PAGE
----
In the winter, bald eagles often gather at communal roosts where they perch overnight and sometimes during the day when the weather is bad. Communal roosts are usually in large living or dead trees that are relatively sheltered from wind and generally near sources of food. Many roost sites are used year after year and are thought to serve a social purpose for pair bonding and communication among eagles. Because of their importance to eagles, they are protected by the Bald and Golden Eagle Protection Act.
A few years ago, our Mountain-Prairie Region shared a photo of an incredible 55 bald eagles in a communal roost. We thought we'd ask photographer Chuck Hilliard a few questions about what it was like to see so many eagles at once.
Can you describe how you came to find this tree full of eagles?
For many years, I would head up to the Skagit River, in Washington State, to view bald eagles. They gathered there for the salmon run each winter. In 2011, the count really dwindled down, and weather had increased river flows, so that salmon were not reachable for the eagles.
I learned that eagles also gathered on the Nooksack River, which is in a valley about 30 miles north. After mapping out my plans, I spent several weekends locating different areas to access the Nooksack river to find the eagles. These areas were based on non-private land, available parking, and distance to the river. One of the places I found, after accessing the river, was this area with the tree. While there were other eagles around, the tree stood out. Not just for the number of eagles, but also the fact that there were none in the trees directly surrounding it. I have been visiting it each winter since (the shot was from January 2nd, 2012). The largest number of eagles I have seen since was twenty-five to a tree.
2) What shocked you about what the eagles were doing? What does that many birds sound like? What do you think brought them to the tree?
Having watched eagles often, in decent numbers, the sound is the most remarkable part. Typically, they gather around an area, communicating between each other, in their own family group, and as a whole group. Eventually one will become brave enough to start feeding. This is usually followed by more communicating and then more feeding. They communicate by shrills and screeches, some warbling, normally in a back and forth manner. In the area of this tree, a small branch of the main river flows, and is a prime area for breeding salmon. As the salmon breed and die, they pile up on the shore and in the river. As I watched the eagles for over three hours, it appeared that the location and height of the tree gave the eagles a great view of the area. What seemed to be happening was the parents and their young would gather in the tree. Then the young would fly down to the river to feed with other young. Sometimes a stray single eagle would fly in and attack the young, to also feed, and some of the parents would attack it and run it off. This happened the whole time. It is my observance that the angle of view, slow and small state of the river tributary, provided a sort of kiddie pool area for the babies to eat and be safe from harassment. While I have seen similar behavior, in one to five family groups, I had never seen it in such a large grouping of families and young. It was quite fascinating to watch and enjoy. I didn't want to venture too close, as I didn't want to disturb or frighten them off.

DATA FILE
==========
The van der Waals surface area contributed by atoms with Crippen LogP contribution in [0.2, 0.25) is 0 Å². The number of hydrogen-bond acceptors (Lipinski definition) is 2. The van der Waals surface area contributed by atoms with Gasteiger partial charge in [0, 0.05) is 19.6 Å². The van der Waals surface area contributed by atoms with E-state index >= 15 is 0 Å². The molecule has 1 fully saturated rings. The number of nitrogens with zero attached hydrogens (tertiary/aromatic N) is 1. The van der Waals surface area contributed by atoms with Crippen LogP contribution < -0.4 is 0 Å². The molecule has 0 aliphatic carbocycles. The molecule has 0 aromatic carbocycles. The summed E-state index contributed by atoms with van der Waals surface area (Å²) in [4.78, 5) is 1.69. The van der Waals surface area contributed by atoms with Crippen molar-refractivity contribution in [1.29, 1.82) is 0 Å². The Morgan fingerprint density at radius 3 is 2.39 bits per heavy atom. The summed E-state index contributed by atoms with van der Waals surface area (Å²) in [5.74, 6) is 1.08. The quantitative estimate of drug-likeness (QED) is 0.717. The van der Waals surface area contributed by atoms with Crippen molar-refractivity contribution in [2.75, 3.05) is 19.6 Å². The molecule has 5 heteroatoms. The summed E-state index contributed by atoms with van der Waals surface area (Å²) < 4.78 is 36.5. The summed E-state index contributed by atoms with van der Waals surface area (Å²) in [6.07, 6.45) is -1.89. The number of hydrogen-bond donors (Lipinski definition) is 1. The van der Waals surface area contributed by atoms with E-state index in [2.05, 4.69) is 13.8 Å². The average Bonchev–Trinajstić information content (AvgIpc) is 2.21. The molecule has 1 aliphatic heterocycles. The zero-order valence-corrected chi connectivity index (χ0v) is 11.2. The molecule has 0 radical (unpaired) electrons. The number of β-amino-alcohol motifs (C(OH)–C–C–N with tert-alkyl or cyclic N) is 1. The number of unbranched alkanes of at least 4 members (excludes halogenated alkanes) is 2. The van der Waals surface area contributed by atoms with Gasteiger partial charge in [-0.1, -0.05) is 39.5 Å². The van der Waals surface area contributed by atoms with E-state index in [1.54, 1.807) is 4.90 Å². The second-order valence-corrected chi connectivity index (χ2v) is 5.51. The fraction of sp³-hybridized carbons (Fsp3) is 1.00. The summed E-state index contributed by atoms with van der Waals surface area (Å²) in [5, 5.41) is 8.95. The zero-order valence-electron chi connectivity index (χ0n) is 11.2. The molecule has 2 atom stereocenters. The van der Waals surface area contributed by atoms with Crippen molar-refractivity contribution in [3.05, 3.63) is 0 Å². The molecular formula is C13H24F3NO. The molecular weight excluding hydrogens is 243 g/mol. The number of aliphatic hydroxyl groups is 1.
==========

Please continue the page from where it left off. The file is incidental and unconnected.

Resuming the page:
How long did you photograph them for?
I spent about three hours watching and photographing them. Mostly watching. It is a very beautiful area of the river.
What about this scene will stick with you?
The group family behavior was interesting to watch. As a wildlife photographer, when I watch family groups interact, it is easy to see human like behavior between them. Eagles are no different. But this was the first time I have witnessed a more neighborhood watch mentality. I will never forget the amount of sound and chatter from such a large group.
More about Chuck Hilliard
Having been raised around film cameras, and also from an avid camping family, I had experiences with wildlife and landscape beauty from a young age. The love of animals and the beauty of nature still drive me. As I like to say, I see beautiful things, and take photographs of them. My favorite animal to be around, and photograph, is a wild grizzly. I spend every summer in Glacier National Park attempting to do so. Fortunately Glacier is full of many different species of wildlife, as well. As a young boy, I had up close and personal experiences with wild bears and eagles. More recently, I have also been enjoying shooting the night sky. I continue to grow and evolve my direction and style.
This story is part of our Open Spaces blog.